Insurers rate regulation as biggest risk

WORRIES over the burden of new regulation on insurance companies have soared in the past year, pushing it to the top of a list of insurance industry risks published today.

Insurers believe regulation is now a bigger threat than meeting tough new capital requirements or the risk of stagflation in the world economy, the Centre for the Study of Financial Innovation/PwC survey shows.

And though catastrophe losses have already hit record levels this year and caused reinsurers to abandon full-year profit forecasts, insurers view natural disasters as only the fifth-largest risk to their businesses.

The unprecedented industry concern at the cost and complexity of regulation such as Solvency II and the UK Retail Distribution Review follows an escalating level of industry opposition to the changes in the past year.

Insurers are concerned that too many large and costly regulatory regimes are being brought in at once.

“The fear is that these initiatives will load the industry with heavy costs, and distract management from the task of running profitable businesses,” the report said.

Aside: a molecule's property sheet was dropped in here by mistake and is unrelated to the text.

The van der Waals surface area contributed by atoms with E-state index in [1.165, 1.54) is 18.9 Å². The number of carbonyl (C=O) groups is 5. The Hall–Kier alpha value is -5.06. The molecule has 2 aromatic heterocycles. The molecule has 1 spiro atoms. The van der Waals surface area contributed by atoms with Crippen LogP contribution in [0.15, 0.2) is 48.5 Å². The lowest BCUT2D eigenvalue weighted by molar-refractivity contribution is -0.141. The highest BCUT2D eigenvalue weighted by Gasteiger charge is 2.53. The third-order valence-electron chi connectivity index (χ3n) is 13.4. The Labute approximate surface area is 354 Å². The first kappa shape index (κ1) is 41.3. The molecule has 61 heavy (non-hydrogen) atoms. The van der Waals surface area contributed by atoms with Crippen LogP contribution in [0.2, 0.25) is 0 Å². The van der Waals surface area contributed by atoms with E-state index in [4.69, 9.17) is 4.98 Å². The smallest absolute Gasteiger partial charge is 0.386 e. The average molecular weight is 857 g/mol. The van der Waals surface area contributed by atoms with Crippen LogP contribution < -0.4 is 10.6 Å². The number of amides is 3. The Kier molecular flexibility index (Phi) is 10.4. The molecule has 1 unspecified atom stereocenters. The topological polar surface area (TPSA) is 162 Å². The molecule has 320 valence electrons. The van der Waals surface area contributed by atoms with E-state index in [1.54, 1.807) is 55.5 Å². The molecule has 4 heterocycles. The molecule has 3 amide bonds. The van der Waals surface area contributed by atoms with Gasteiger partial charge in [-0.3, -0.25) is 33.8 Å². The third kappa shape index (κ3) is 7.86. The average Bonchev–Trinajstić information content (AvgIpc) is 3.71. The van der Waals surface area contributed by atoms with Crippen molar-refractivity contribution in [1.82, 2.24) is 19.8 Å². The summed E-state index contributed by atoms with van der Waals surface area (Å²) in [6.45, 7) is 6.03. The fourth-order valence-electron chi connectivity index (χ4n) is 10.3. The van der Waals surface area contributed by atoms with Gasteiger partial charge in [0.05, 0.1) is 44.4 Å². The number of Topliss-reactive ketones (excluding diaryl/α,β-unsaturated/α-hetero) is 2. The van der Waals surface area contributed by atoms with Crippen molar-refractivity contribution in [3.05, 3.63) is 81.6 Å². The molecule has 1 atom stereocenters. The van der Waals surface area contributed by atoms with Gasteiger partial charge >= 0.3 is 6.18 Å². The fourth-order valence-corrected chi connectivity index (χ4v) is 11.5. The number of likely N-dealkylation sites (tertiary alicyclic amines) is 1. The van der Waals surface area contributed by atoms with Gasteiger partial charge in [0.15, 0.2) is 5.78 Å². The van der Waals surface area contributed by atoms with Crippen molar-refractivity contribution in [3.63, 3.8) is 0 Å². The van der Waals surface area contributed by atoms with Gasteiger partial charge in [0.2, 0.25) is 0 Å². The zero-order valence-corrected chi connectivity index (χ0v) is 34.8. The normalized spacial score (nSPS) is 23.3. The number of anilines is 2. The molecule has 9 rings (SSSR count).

Regulation was placed fifth in the 2010 survey, behind threats such as capital requirements, investment performance and the wider economy. Natural catastrophes were ranked 22 in the 2010 ranking after an unusually disaster-free year.

New to the 2011 ranking was a battle for talent, as despite high UK unemployment insurers struggled to fill positions. Political risk and corporate governance also each moved nine places up the rank.

TOP FIVE RISKS ACCORDING TO UK INSURERS (2010 RANKING IN BRACKETS)
1 REGULATION (5)

2 CAPITAL (3)

3 MACRO-ECONOMIC TRENDS (4)

4 INVESTMENT PERFORMANCE (1)

5 NATURAL CATASTROPHES (22)

SOURCE: STUDY OF FINANCIAL INNOVATION/PWC